Practical testing of a forerunner drone, which is equipped with a autopilot and was jointly developed by the Széchenyi István University of Győr (SZE) and the ELKH Institute for Computer Science and Control (SZTAKI), has been completed successfully. The autonomous and camera stabilization functions worked flawlessly in all tests performed, and the device is now ready for targeted urban environment testing.

A complex simulation of the concept, including hardware elements, was presented last year. Then, in April 2022, the project saw the first test of the on-board system – with a camera, navigation sensor, image processing computer and gimbal – built into the DJI M600 hexacopter, before in May 2022 the drone successfully flew with the self-developed autopilot, while also collecting camera footage. The purpose of the first flights was to test the camera stabilization gimbal and the hexacopter’s autopilot with the extra weight and possible electronic disturbances of the on-board system, which was also recorded on video.

The autopilot guided the hexacopter with speed, altitude and direction reference signals. To achieve this, the specialists developed autonomous control systems that enable hovering, turning in different directions, approaching a designated coordinate and returning to the initial position while holding the position through ascent and descent. The on-board system can move the drone on a triangular trajectory, stop it at decisive points and turn it in the right direction, and also move it continuously without stopping.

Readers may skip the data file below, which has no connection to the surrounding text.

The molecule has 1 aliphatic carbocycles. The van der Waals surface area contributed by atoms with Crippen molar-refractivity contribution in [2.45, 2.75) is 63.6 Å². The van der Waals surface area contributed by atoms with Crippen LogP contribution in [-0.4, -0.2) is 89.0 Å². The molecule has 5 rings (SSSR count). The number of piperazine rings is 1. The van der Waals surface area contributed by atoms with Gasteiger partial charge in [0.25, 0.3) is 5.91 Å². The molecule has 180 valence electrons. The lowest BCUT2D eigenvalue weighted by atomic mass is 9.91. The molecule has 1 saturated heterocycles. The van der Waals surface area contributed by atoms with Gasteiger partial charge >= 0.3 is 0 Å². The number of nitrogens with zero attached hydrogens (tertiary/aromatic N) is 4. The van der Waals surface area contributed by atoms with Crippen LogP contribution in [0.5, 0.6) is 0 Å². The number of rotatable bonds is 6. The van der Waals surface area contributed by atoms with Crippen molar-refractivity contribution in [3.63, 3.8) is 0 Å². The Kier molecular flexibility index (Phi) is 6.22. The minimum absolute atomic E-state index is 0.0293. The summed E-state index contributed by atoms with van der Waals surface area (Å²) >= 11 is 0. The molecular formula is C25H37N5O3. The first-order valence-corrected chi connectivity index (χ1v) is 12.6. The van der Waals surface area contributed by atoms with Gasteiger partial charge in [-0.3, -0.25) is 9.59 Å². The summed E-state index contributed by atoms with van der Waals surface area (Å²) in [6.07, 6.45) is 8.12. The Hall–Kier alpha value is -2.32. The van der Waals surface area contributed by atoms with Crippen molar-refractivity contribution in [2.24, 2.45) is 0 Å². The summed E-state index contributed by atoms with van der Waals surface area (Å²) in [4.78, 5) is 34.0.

The functions worked flawlessly in all tests performed, and a recording of this can be viewed here. The emergency stop function, which was developed and tested beforehand in a simulation environment, also worked as expected during the real environment tests.

The forerunner drone is also equipped with an algorithm suitable for vehicle detection, and the system collected the data necessary for its development by passing over the developers’ own cars. The recorded image data can also be used to test the control of the gimbal attached to the device, the stabilization of the recording, and the vehicle detection algorithm. According to the flight data, the gimbal keeps the vertical direction within 2 – or at most 3 – degrees, which is also confirmed by the camera footage.

The vehicle detection on the recordings was also tested with the algorithm taught in the UNREAL-Carla simulation and on real image databases. While former tends to lose sight of vehicles, the latter regularly detects them. A test video made about this can be viewed here.

This project is being carried out within the framework of the project “Development of innovative vehicle industry testing and inspection competencies in the Western Hungarian region relying on the infrastructure of the Automotive Test Track in Zalaegerszeg”, as part of the FT2 “Autonomous near-Earth aerial solutions” sub-project. The next step will be targeted urban environment testing of the algorithms on the ZalaZone test track.